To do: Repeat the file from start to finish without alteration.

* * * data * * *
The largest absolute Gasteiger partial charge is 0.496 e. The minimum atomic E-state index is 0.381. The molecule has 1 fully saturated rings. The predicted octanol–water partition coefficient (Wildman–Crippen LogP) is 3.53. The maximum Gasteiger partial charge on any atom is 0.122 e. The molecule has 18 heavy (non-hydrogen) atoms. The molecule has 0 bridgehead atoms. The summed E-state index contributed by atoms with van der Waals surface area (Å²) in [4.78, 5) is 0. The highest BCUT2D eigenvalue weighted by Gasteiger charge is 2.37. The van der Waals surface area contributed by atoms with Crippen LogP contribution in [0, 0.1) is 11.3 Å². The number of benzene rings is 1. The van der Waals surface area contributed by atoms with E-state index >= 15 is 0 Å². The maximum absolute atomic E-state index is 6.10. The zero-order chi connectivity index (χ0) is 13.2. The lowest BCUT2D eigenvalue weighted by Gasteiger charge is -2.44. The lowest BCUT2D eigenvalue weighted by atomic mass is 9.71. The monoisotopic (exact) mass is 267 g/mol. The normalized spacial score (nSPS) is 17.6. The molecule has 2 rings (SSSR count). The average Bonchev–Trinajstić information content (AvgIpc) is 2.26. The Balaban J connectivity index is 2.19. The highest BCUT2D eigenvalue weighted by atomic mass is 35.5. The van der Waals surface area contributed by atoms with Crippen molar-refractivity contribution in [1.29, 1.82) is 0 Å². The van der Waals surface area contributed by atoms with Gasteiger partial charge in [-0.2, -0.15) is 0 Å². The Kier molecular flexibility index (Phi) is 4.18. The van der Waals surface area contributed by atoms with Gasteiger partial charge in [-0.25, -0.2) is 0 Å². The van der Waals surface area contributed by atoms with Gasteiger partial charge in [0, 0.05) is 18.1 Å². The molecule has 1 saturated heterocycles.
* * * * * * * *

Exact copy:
The largest absolute Gasteiger partial charge is 0.496 e. The minimum atomic E-state index is 0.381. The molecule has 1 fully saturated rings. The predicted octanol–water partition coefficient (Wildman–Crippen LogP) is 3.53. The maximum Gasteiger partial charge on any atom is 0.122 e. The molecule has 18 heavy (non-hydrogen) atoms. The molecule has 0 bridgehead atoms. The summed E-state index contributed by atoms with van der Waals surface area (Å²) in [4.78, 5) is 0. The highest BCUT2D eigenvalue weighted by Gasteiger charge is 2.37. The van der Waals surface area contributed by atoms with Crippen LogP contribution in [0, 0.1) is 11.3 Å². The number of benzene rings is 1. The van der Waals surface area contributed by atoms with E-state index >= 15 is 0 Å². The maximum absolute atomic E-state index is 6.10. The zero-order chi connectivity index (χ0) is 13.2. The lowest BCUT2D eigenvalue weighted by Gasteiger charge is -2.44. The lowest BCUT2D eigenvalue weighted by atomic mass is 9.71. The monoisotopic (exact) mass is 267 g/mol. The normalized spacial score (nSPS) is 17.6. The molecule has 2 rings (SSSR count). The average Bonchev–Trinajstić information content (AvgIpc) is 2.26. The Balaban J connectivity index is 2.19. The highest BCUT2D eigenvalue weighted by atomic mass is 35.5. The van der Waals surface area contributed by atoms with Crippen molar-refractivity contribution in [1.29, 1.82) is 0 Å². The van der Waals surface area contributed by atoms with Gasteiger partial charge in [-0.2, -0.15) is 0 Å². The Kier molecular flexibility index (Phi) is 4.18. The van der Waals surface area contributed by atoms with Gasteiger partial charge in [-0.25, -0.2) is 0 Å². The van der Waals surface area contributed by atoms with Gasteiger partial charge in [0, 0.05) is 18.1 Å². The molecule has 1 saturated heterocycles.